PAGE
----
Google’s NMT makes use of an encoder RNN (\(e_0\) to \(e_6\)) and a decoder RNN (\(d_0\) to \(d_3\)). In a first step, the encoder reads the input sequence (in Chinese) token by token. At each time step, the hidden states of the RNN are updated based on the current input token and the hidden state of the previous time step. As soon as the encoder reads <end> it terminates and passes its final hidden state to the decoder. One can think of this final hidden state as a summary of the input sequence in vector form.

Afterwards, the decoder RNN predicts a sequence of words (now in English) based on this summary and its previous predictions. E.g. at \(d_2\), the decoder knows about the context of the input and is aware that it already predicted: „Knowledge is“. Hence, it predicts that „power“ as the token with the highest probability to continue that sequence. When the decoder predicts the end-of-sequence symbol <end>, the decoder terminates and the produced sequence is presented to the user.

Advanced RNNs: Long-Short Term Memory networks (LSTMs)

In practice, standard RNNs have difficulties to capture long-term dependencies. LSTMs are an RNN-architecture designed to overcome this limitation due to the use of connecting weights which work as gates. In particular, those gates enable the LSTM to decide whether it should keep old information or update its memory with new information. When compared to standard RNNs, LSTMs show better performance especially on longer sequences. Due to this advantage LSTMs gained popularity and have been applied in a variety of tasks. This blogpost gives a well written introduction into LSTMs that will help you to gain compelling insights.

Why is Deep Learning happening right now?

The underlying concepts of artificial neural networks are not new. Already in 1958, Rosenberg proposed the Perceptron, which is the predecessor of today’s ANNs. Even more advanced architectures like CNNs (1980) or LSTMs (1997) date back before the millennium. But if the recent hype about DL and AI is not due to new disruptive models, why is it happening right now?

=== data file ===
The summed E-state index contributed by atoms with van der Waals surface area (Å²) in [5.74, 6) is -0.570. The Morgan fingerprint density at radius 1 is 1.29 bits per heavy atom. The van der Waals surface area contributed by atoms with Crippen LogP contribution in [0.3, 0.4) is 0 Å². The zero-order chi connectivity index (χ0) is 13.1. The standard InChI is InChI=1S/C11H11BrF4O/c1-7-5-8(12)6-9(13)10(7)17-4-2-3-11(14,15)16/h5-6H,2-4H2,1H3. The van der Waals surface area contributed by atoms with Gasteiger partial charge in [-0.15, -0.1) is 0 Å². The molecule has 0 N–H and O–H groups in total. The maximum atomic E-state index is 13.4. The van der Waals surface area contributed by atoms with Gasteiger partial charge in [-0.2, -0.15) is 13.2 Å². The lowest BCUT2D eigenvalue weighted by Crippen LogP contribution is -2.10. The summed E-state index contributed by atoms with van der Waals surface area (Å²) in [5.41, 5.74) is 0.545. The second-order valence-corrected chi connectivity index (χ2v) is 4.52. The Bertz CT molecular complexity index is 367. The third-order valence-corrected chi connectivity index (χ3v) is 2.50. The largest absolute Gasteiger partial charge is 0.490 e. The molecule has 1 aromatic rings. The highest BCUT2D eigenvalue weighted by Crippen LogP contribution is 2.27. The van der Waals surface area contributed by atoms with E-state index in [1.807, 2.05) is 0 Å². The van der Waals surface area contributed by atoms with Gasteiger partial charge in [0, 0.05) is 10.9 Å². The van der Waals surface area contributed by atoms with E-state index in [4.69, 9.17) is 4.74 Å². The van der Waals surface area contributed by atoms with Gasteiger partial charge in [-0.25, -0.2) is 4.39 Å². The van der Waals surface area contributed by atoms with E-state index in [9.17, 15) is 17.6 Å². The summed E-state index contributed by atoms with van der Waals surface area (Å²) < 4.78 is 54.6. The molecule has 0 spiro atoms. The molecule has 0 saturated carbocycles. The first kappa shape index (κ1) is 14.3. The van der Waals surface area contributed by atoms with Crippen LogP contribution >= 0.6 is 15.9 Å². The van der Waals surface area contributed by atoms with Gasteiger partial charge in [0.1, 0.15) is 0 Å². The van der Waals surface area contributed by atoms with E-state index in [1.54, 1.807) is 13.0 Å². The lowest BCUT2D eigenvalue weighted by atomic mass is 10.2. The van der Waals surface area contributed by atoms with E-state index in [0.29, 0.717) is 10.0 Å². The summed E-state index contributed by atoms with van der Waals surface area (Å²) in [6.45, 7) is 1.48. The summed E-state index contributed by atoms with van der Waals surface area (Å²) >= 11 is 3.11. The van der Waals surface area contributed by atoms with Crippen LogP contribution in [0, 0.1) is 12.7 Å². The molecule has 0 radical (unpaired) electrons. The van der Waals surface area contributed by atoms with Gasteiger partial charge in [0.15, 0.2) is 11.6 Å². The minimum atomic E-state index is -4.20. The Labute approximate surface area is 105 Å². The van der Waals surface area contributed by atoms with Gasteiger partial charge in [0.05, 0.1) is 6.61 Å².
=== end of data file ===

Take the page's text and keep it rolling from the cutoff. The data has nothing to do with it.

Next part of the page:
Availability of large-scale datasets

In order to answer this question, one needs to take a glance on tasks that have been solved with the help of DL. AlexNets breakthrough in computer vision was based on about 1.2 million training images from the ILSVRC (Imagenet Large Scale Visual Recognition Competition). Another example is Stanford’s pre-trained GloVe model [8]. In order to retrieve vector representations for words (embeddings), they trained their model on different corpora that consisted of billions of tokens and millions of distinct words. These are only two of many examples where DL models developed their full potential in the presence of large-scale datasets and thereby helped to solve challenging tasks.

A large share of our life happens to be digital. We order online via Amazon. We communicate via What’s App or Facebook. We share our knowledge in platforms like Wikipedia. We translate via Google Translate or DeepL. Already for our private life, this seems to be a never ending story. This story grows even more if we take companies and their daily business into account. Since life moved from the analogous world to the digital one, it is easier to collect and create large-scale datasets. The availability of these datasets is one of the main reasons that cause the current hype around DL and AI.

Ian Goodfellow refers to the following rule of thumb [2]: for a classification task it requires about 5,000 labeled examples to achieve a acceptable performance. A model trained on a dataset with at least 10 million labeled examples will match or exceed human performance.

Reduced training times due to an improved infrastructure

Another important development are improvements within the infrastructure that is required to perform DL experiments. On a first glance one would fully attribute this to more available computational power. Indeed, this is a very important fact. Faster CPUs and the integration of GPUs into the training process significantly reduced training times. In case of the GPUs this was achieved by a massive parallelisation of computations.